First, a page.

Importantly, the US Senate will be far more pro-Trump. Anti-Trump Republican senators were removed in Arizona and Tennessee and replaced with pro-Trump Republicans (although the Arizona election is still not finalized). Anti-Trump Democrats were replaced by pro-Trump Republicans in North Dakota, Missouri, Indiana, and Florida. Since the US Senate approves all federal judges and cabinet appointments, Trump’s appointees will have a much easier time of it during the next two years. Coincidentally, just days after the election, Judge Ginsburg, the oldest member of the Supreme Court’s liberal wing, had a severe enough fall to break several ribs (fifth link). She is 85 years old, and there has been speculation regarding how much longer she will be able to serve on the court.  If she cannot serve, Trump will have another Supreme Court nomination to make, and the new Senate will be much more likely to easily confirm a conservative constitutionalist appointee.

Another aspect of this election worth noting is the continued bad performance of pre-election polls in close races. In the polling reports, the Republicans did much better than predicted by the polls in, for example, Senate races in Indiana, Missouri, Florida and a governor’s race in Ohio. On election night, I watched Fox News, CBS, and CNN for election returns. One analyst (I forget who) commented that many Americans no longer share their views with any pollster, but election results have confirmed that those not speaking with pollsters are mostly Republican or pro-Trump voters. This means that Republicans may often be doing several points better in future close races than the polls indicate.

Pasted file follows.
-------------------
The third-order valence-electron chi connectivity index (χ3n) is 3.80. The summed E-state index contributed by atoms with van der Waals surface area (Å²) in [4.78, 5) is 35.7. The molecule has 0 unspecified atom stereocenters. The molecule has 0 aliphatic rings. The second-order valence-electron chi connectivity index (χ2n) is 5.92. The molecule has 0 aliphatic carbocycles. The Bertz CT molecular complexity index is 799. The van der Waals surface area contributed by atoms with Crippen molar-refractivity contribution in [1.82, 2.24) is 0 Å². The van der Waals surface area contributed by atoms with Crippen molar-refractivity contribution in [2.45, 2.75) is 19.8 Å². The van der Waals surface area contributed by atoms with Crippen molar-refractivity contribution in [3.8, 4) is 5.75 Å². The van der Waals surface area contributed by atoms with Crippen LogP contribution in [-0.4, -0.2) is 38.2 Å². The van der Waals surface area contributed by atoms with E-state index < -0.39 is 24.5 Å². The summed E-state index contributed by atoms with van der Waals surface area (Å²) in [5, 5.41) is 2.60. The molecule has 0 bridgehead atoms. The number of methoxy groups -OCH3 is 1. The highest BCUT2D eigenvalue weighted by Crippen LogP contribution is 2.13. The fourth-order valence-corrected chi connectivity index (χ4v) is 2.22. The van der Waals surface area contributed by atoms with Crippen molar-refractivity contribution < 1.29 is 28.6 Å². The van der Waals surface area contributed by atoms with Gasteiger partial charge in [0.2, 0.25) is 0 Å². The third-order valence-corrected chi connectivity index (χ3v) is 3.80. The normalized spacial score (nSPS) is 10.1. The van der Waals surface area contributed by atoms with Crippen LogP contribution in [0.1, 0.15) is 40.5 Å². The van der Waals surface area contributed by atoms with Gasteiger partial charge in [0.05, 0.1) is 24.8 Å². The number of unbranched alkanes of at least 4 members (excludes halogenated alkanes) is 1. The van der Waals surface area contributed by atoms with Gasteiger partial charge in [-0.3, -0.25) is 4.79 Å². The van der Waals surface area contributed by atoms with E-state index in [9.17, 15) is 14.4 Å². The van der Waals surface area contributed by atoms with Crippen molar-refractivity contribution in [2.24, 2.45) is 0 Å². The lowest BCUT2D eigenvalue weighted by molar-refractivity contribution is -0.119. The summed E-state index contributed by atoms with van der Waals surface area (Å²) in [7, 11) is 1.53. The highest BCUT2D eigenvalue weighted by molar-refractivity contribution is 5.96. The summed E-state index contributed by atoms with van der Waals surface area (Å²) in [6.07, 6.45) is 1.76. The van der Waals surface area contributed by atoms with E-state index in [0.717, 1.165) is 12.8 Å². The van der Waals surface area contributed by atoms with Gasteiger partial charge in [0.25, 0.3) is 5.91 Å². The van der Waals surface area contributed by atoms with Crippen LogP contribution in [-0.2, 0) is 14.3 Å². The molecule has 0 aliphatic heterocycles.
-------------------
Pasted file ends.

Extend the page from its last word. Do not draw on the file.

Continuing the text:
Those living in other nations with parliamentary governments actually have two advantages over we Americans. In America, campaigning for the next election begins, unfortunately, the day after each election ends. Our campaign cycle never truly ends in America. In parliamentary nations, there is usually a 60 or 90-day election cycle if snap or special federal elections are called. I envy my international readers in that they actually get breaks from political campaigns. We Americans never really get such a break, and the American media obsesses about every nuance of American politics to the exclusion of important foreign events (as some of my posts have noted). The second is that in America we have two dominant political parties that control our electoral system like two binary stars orbiting each other endlessly in opposing paths. Parliamentary elections often have many parties which must come together to form a governing coalition after an election. That can also result in gridlock, but at least the candidates do group together in changeable blocs. In the USA, the Democrats could easily subdivide into a Green, a Socialist and a Labor party. The Republicans could easily subdivide into a Capitalist and a Christian Religious party. The two-party system that controls America is not required by our Constitution. Indeed, I don’t think our Founding Fathers even visualized the formation of political parties. However, the two-party system is now so entrenched in American politics that it would take a huge upheaval to alter it.

The election results will have minimal effect on US foreign policy. The USA will stay firmly pro-Israeli in Mideast politics, and, if anything, Trump will have an even stronger hand in conducting foreign policy everywhere. The reason is that all treaties with other nations have to be considered and approved by the Republican Senate. The Democratic House has no role in treaty consideration or approvals.

It should be an interesting two years as we begin the political cycle for the next federal election! I hope that these comments are beneficial to international readers and to American readers as well.